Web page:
(2) every five calendar years at intervals not exceeding 63 months for non-business district polyethylene systems or segments within a system;

(3) every three calendar years at intervals not exceeding 39 months for all other non-business district cathodically protected steel systems or segments within a system; and

(4) every two calendar years at intervals not exceeding 27 months for all other non-business district systems or segments within a system.

§8.209.Distribution Facilities Replacements.

(a) This section applies to each operator of a gas distribution system that is subject to the requirements of 49 CFR Part 192. This section prescribes the minimum requirements by which all operators will develop and implement a risk-based program for the removal or replacement of distribution facilities, including steel service lines, in such gas distribution systems. The risk-based program will work in conjunction with the Distribution Integrity Management Program (DIMP) using scheduled replacements to manage identified risks associated with the integrity of distribution facilities.

(b) Each operator must make joints on below-ground piping that meets the following requirements:

(1) Joints on steel pipe must be welded or designed and installed to resist longitudinal pullout or thrust forces per 49 CFR §192.273.

(2) Joints on plastic pipe must be fused or designed and installed to resist longitudinal pullout or thrust forces per ASTM D2513-Category 1.

(c) Each [No later than August 1, 2011, each] operator must establish [and submit to the Pipeline Safety Division for review and approval the operator's] written procedures for implementing the requirements of this section. Each operator must develop a risk-based program to determine the relative risks and their associated consequences within each pipeline system or segment. Each operator that determines that steel service lines are the greatest risk must conduct the steel service line leak repair analysis set forth in subsection (d) of this section and use the prescriptive model in subsection (f) of this section for the replacement of those steel service lines. [Within 90 days after receipt of an operator's written procedures, the Pipeline Safety Division must either notify the operator of the acceptance of the plan or complete an evaluation of the plan to determine compliance with this section. If the Pipeline Safety Division determines that an operator's procedures do not comply with the requirements of this section, the operator must modify its procedures as directed by the Pipeline Safety Division.]

(d) In developing its risk-based program, each operator must develop a risk analysis using data collected under its DIMP and the data submitted on the PS-95 to determine the risks associated with each of the operator's distribution systems and establish its own risk ranking for pipeline segments and facilities to determine a prioritized schedule for service line or facility replacement. The operator must support the analysis with data, collected to validate system integrity, that allow for the identification of segments or facilities within the system that have the highest relative risk ranking or consequence in the event of a failure. The operator must identify in its risk-based program the distribution piping, by segment, that poses the greatest risk to the operation of the system. In addition, each operator that determines that steel service lines are the greatest risk must conduct a steel service line leak repair analysis to determine the leak repair rate for steel service lines. The leak repair rate for below-ground steel service lines is determined by dividing the annualized number of below-ground leaks repaired on steel service lines (excluding third-party leaks and leaks on steel service lines removed or replaced under this section) by the total number of steel service lines as reported on PHMSA Form F 7100.1-1, the Gas Distribution System Annual Report. Each [Until the Commission has collected three full calendar years of data submitted on the PS-95, operators may use two calendar years of data to perform the steel service line leak repair analysis. Once the Commission has collected three full calendar years of data submitted on the PS-95, each] operator that determines that steel service lines are the greatest risk must conduct the steel service line leak repair analysis using the most recent three calendar years of data reported to the Commission on Form PS-95.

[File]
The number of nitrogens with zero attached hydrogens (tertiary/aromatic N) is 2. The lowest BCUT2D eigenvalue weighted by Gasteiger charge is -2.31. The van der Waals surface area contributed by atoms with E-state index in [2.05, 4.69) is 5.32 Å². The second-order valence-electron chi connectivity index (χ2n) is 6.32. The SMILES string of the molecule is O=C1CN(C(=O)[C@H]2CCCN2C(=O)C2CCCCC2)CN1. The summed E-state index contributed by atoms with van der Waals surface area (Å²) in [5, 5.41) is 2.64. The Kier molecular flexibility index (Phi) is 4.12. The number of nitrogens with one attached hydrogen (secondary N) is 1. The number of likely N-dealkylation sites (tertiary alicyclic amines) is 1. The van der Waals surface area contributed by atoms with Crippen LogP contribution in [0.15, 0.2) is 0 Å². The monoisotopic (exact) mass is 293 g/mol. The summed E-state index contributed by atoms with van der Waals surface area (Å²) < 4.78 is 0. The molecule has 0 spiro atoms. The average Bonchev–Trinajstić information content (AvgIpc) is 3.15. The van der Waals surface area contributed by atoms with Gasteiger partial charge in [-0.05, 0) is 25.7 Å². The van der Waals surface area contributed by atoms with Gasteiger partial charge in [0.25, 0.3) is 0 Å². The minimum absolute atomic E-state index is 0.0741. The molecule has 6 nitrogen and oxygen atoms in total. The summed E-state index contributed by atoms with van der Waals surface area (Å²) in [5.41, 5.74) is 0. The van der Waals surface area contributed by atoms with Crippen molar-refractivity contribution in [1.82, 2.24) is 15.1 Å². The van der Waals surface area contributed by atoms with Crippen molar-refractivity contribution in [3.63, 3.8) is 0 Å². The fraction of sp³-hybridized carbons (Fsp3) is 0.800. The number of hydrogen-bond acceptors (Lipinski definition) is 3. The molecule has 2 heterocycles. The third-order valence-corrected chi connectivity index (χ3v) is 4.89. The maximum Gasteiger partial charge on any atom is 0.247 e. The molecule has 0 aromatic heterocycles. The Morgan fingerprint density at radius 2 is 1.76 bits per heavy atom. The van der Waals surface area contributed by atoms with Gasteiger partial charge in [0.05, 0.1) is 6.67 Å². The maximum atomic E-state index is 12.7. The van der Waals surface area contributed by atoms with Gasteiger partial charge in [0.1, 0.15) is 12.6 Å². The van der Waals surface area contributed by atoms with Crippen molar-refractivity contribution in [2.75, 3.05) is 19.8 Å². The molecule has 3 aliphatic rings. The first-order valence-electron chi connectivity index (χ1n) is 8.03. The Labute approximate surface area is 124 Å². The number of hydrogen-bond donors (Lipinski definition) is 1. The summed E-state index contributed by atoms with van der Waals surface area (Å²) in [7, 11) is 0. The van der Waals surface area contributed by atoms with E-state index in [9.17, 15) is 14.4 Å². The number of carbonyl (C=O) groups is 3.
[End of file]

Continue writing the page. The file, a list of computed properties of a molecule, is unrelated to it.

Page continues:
(e) Each operator must create a risk model that will identify by segment those lines that pose the highest risk ranking or consequence of failure. The determination of risk is based on the degree of hazard associated with the risk factors assigned to the pipeline segments or facilities within each of the operator's distribution systems. The priority of service line or facility replacement is determined by classifying each pipeline segment or facility based on its degree of hazard associated with each risk factor. Each operator must establish its own risk ranking for pipeline segments or facilities to determine the priority for necessary service line or facility replacements. Each operator should include the following factors in developing its risk analysis:

(1) pipe location, including proximity to buildings or other structures and the type and use of the buildings and proximity to areas of concentrations of people;

(2) composition and nature of the piping system, including the age of the pipe, materials, type of facilities, operating pressures, leak history records, prior leak grade repairs, and other studies;

(3) corrosion history of the pipeline, including known areas of significant corrosion or areas where corrosive environments are known to exist, cased crossings of roads, highways, railroads, or other similar locations where there is susceptibility to unique corrosive conditions;